Archaeology is the study of the histories and cultures of humankind, centered on analyses of material resources like historic ruins and relics. This course’s didactic and research focus is Japanese archaeology, taking advantage of the university’s geographical location in the Kinki region, which has been home to various capitals throughout Japanese history. Annual field surveys are a major feature of the course. In recent years, students have participated in excavation surveys of keyhole-shaped tombs from the Kofun era and kilns from the Heian period.
Faculty members and graduate students eagerly engage in overseas archaeological surveys and comparative studies with other countries, working on various questions relating to Japanese archaeology from a broad perspective. While the department is small, with only two full-time staff members, the faculty is always buzzing.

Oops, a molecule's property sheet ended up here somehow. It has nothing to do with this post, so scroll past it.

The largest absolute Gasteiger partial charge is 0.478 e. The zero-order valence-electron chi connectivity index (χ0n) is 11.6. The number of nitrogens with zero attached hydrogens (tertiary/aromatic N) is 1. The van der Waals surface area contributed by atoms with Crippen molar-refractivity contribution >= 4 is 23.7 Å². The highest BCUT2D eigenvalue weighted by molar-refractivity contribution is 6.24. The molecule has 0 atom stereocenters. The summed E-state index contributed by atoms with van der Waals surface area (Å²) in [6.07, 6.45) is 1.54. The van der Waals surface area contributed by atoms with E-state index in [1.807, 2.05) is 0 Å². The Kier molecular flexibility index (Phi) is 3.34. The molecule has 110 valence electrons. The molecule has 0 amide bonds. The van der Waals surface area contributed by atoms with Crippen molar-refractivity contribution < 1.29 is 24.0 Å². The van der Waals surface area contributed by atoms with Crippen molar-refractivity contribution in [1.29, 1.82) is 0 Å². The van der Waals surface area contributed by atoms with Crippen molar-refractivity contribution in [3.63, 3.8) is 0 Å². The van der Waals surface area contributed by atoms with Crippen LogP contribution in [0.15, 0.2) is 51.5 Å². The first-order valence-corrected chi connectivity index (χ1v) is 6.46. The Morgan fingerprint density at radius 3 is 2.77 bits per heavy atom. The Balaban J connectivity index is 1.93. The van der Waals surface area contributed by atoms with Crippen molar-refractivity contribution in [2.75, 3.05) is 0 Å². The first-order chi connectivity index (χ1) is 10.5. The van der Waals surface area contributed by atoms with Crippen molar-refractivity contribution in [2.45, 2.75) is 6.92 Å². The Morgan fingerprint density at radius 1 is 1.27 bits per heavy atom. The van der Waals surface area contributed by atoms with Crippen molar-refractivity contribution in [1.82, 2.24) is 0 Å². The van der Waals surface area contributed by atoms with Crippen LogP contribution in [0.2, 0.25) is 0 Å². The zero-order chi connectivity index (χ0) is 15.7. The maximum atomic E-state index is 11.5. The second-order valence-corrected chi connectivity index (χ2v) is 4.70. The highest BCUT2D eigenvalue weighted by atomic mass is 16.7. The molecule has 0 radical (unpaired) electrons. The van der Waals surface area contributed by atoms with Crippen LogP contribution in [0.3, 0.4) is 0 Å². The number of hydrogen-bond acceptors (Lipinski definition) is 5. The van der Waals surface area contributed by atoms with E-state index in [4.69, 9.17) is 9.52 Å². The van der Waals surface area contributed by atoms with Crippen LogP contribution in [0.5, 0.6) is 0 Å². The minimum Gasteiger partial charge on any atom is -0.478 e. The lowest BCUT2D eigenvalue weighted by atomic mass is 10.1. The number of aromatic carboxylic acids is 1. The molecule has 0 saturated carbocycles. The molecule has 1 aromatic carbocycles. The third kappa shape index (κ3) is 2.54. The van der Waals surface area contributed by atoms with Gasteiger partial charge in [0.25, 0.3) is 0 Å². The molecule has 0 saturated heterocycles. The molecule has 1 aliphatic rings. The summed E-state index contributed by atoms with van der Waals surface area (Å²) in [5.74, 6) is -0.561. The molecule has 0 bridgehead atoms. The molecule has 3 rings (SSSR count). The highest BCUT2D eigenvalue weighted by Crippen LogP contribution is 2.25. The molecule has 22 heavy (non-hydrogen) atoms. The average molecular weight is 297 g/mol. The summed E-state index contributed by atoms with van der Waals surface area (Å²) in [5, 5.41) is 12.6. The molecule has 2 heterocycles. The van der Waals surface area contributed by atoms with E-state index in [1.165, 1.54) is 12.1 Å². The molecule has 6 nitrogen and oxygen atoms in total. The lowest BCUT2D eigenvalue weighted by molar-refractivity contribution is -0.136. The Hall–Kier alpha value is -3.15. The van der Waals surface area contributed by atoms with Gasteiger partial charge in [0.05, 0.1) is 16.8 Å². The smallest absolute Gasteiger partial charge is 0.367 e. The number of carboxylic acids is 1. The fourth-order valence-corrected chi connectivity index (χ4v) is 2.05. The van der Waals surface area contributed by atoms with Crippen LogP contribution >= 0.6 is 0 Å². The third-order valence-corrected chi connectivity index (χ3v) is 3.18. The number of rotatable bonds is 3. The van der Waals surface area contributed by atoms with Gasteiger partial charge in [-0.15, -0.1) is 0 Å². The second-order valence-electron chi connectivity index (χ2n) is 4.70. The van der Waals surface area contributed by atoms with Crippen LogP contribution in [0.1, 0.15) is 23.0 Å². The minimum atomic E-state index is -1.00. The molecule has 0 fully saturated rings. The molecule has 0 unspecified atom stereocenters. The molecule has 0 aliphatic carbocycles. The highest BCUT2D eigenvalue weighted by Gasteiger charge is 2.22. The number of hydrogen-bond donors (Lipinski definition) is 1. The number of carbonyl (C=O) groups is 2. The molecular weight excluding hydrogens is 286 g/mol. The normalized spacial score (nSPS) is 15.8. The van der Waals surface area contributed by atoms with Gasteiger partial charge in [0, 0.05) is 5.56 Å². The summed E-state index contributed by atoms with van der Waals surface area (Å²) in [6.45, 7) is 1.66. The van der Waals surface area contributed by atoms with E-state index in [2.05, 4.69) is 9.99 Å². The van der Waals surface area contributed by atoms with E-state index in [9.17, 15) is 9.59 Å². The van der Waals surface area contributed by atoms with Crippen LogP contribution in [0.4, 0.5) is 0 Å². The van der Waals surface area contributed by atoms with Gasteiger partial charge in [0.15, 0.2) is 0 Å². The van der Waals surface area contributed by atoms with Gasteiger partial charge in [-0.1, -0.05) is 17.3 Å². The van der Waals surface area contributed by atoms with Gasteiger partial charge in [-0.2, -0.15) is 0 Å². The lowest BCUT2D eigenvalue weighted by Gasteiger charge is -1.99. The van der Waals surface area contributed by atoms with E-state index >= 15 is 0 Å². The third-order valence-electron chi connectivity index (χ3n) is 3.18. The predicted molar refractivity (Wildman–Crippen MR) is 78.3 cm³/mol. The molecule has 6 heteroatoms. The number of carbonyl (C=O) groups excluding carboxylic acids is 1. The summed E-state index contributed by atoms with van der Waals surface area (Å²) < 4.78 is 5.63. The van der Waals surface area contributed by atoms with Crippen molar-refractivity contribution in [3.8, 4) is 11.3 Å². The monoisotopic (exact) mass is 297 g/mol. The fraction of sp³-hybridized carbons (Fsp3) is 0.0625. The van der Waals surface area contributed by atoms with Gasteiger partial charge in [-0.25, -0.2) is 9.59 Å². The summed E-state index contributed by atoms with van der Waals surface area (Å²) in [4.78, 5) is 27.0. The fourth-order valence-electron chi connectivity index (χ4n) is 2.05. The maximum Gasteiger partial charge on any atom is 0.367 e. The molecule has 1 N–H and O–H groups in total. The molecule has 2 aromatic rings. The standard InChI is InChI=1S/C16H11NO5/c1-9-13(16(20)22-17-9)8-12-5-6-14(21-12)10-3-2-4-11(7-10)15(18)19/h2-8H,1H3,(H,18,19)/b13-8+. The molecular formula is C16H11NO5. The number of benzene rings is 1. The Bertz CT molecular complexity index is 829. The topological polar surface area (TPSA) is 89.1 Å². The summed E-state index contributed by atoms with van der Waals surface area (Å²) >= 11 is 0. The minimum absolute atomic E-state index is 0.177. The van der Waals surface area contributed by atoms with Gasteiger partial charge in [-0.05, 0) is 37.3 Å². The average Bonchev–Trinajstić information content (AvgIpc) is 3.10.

Of course, students who major in archaeology do not always go on to become archaeologists. The four years students spend on the course thinking about the development of human cultures over long periods and “getting their hands dirty” as they dig through ruins will benefit their futures, no matter what path they end up taking.
Based on the invaluable experience of their university study, some alumni have gone on to become professional archaeologists working on the frontline of excavations, while others have moved into a variety of disciplines, including curation, education, civil service, journalism, and business.
- FUKUNAGA, Shinya (Ph.D.)
- Japanese Archaeology; Mortuary Practices, Political History in Kofun Period, Ancient Bronze Mirrors
- TAKAHASHI, Teruhiko (Ph.D.)
- Japanese Archaeology; Manual Industry, Cultural Exchanges in Nara and Heian Period, Ancient Pottery and Ceramic